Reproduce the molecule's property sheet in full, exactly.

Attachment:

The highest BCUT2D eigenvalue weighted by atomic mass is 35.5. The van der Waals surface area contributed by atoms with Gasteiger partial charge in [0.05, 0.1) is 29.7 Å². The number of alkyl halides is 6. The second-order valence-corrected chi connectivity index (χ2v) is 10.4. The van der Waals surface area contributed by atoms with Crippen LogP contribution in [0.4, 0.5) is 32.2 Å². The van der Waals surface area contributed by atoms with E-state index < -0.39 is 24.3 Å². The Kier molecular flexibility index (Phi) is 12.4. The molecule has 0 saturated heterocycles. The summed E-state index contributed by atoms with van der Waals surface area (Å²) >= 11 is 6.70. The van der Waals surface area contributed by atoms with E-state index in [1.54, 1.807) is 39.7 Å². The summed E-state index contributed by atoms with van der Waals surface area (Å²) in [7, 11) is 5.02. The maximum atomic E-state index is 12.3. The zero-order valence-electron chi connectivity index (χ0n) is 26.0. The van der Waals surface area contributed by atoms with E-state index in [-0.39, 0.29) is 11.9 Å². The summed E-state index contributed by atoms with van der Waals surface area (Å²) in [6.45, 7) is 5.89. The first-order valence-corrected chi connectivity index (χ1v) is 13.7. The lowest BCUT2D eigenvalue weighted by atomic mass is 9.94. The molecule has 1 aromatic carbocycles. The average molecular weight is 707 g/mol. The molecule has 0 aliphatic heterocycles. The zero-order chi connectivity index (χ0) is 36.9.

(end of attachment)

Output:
The highest BCUT2D eigenvalue weighted by atomic mass is 35.5. The van der Waals surface area contributed by atoms with Gasteiger partial charge in [0.05, 0.1) is 29.7 Å². The number of alkyl halides is 6. The second-order valence-corrected chi connectivity index (χ2v) is 10.4. The van der Waals surface area contributed by atoms with Crippen LogP contribution in [0.4, 0.5) is 32.2 Å². The van der Waals surface area contributed by atoms with E-state index < -0.39 is 24.3 Å². The Kier molecular flexibility index (Phi) is 12.4. The molecule has 0 saturated heterocycles. The summed E-state index contributed by atoms with van der Waals surface area (Å²) >= 11 is 6.70. The van der Waals surface area contributed by atoms with E-state index in [1.54, 1.807) is 39.7 Å². The summed E-state index contributed by atoms with van der Waals surface area (Å²) in [7, 11) is 5.02. The maximum atomic E-state index is 12.3. The zero-order valence-electron chi connectivity index (χ0n) is 26.0. The van der Waals surface area contributed by atoms with E-state index in [-0.39, 0.29) is 11.9 Å². The summed E-state index contributed by atoms with van der Waals surface area (Å²) in [6.45, 7) is 5.89. The first-order valence-corrected chi connectivity index (χ1v) is 13.7. The lowest BCUT2D eigenvalue weighted by atomic mass is 9.94. The molecule has 1 aromatic carbocycles. The average molecular weight is 707 g/mol. The molecule has 0 aliphatic heterocycles. The zero-order chi connectivity index (χ0) is 36.9.